Why did I rent Memoirs of a Geisha? I hated the book on which it was based. Ziyi Zhang’s breathily portentous line reading in the preview — “A story like mine has NEVER been told” — made me roll my eyes. The little I heard of John Williams’ score made me long for Tan Dun’s superior work in Crouching Tiger, Hidden Dragon. I suppose Memoirs made its way onto my Netflix queue because it seemed a shame to pass up the chance to see Gong Li, Michelle Yeoh and Ziyi Zhang on screen together, but I should have trusted my instincts. Memoirs of a Geisha is a dull, overwrought mess. I would have been better off holding my own personal marathon of the trio’s greatest hits, maybe Farewell My Concubine, Crouching Tiger, House of Flying Daggers and 2046.
In repertory at Film Forum through April 27. Also on DVD.
I always felt sorry for Abimelech, the king in the book of Genesis who takes Abraham’s wife, Sarah, into his harem. He doesn’t realize he’s doing anything wrong because Abraham and Sarah both insist they are brother and sister before Abimelech even shows any interest in her. But God still curses him, making all the women in his household barren until the poor guy realizes he’s been fooled.
Judging from Days of Heaven, I think writer-director Terrence Malick might share my sympathy for Abimelech. The beautiful film, released in 1978, echoes that biblical story in its tale of two Depression-era laborers and the owner of a farm where they find work during the harvest. Days of Heaven easily could have been a heavy handed metaphor of class war — I admit I expected something like that: the bourgeois screwing the proletariat literally and figuratively — but Malick’s work, as I should have realized, is far more nuanced than that.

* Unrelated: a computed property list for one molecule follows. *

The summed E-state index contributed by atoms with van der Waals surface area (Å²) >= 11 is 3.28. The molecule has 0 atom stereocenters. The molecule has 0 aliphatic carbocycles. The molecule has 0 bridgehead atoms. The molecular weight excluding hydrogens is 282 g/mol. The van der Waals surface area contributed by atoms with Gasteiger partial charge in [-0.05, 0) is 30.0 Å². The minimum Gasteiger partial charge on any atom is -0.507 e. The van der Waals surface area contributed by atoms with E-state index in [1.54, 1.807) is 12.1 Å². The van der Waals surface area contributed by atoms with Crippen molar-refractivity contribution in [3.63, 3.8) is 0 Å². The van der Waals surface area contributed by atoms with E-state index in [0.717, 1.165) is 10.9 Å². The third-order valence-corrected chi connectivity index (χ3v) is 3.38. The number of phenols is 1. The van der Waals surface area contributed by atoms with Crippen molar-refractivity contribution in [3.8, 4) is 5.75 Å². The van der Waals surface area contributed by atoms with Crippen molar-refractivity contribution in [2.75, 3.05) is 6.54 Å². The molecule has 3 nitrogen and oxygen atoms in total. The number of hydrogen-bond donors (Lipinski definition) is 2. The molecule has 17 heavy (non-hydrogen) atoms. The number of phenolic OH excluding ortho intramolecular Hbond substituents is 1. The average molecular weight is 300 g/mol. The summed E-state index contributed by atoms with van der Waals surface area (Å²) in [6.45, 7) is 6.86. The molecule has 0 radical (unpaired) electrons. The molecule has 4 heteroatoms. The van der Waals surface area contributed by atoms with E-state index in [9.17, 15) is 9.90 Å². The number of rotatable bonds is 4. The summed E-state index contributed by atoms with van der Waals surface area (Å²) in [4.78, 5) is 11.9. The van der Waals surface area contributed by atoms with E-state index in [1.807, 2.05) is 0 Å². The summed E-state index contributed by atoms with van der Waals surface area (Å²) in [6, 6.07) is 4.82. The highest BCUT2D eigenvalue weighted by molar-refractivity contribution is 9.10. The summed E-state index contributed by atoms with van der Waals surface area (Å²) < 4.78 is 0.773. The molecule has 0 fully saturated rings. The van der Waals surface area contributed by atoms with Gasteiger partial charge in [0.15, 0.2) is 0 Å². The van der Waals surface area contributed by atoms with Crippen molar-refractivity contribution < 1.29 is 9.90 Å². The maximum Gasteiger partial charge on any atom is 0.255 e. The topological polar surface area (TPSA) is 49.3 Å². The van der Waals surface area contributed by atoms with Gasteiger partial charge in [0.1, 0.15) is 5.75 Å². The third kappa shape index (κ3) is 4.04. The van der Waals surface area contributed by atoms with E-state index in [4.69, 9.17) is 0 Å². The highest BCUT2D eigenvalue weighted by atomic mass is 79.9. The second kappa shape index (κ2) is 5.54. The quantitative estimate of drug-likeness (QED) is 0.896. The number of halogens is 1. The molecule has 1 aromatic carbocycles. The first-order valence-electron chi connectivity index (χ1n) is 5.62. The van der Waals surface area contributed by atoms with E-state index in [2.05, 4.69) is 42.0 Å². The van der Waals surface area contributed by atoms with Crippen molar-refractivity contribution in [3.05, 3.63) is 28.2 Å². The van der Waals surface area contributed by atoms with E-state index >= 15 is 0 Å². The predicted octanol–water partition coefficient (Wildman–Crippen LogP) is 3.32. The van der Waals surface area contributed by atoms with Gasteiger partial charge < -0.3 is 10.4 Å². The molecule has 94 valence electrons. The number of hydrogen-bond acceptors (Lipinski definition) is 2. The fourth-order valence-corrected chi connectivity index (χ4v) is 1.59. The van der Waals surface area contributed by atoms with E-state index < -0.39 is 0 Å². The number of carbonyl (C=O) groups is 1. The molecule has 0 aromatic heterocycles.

Few styles are more distinctive than that of film noir. The disillusioned gumshoes, seductive femme fatales, dark alleyways and darker motives are instantly recognizable, particularly when shot in shadow at odd angles. At first, the idea of transposing film noir from the city underworld to the suburban high school seems little more than a clever conceit, a gimmick, but writer-director Rian Johnson makes it work in Brick.
Watching The Third Man for the first time, I couldn’t help but feel a twinge of déjà vu. Anyone who has ever read anything about film noir is going to recognize Orson Welles’ first dramatic appearance, the scene of the Ferris wheel, the chase sequence through the sewers, the line about the cuckoo clock, and the beautifully odd zither score. Often, that kind of familiarity makes actually watching the film in question anticlimactic, but that wasn’t the case for me with The Third Man.
Inside Man opens with a long shot of an old-fashioned roller coaster. The roller coaster, of course, is a familiar metaphor for the thriller, so the shot (accompanied, oddly, by a jaunty Bollywood number) reads like a promise of high-tension and a truly spectacular climax.
The movie certainly has its share of twists, but it never builds enough energy or momentum to be a roller coaster. The pleasure of Inside Man is the details, the quirks that make it a Spike Lee joint rather than a generic heist pic.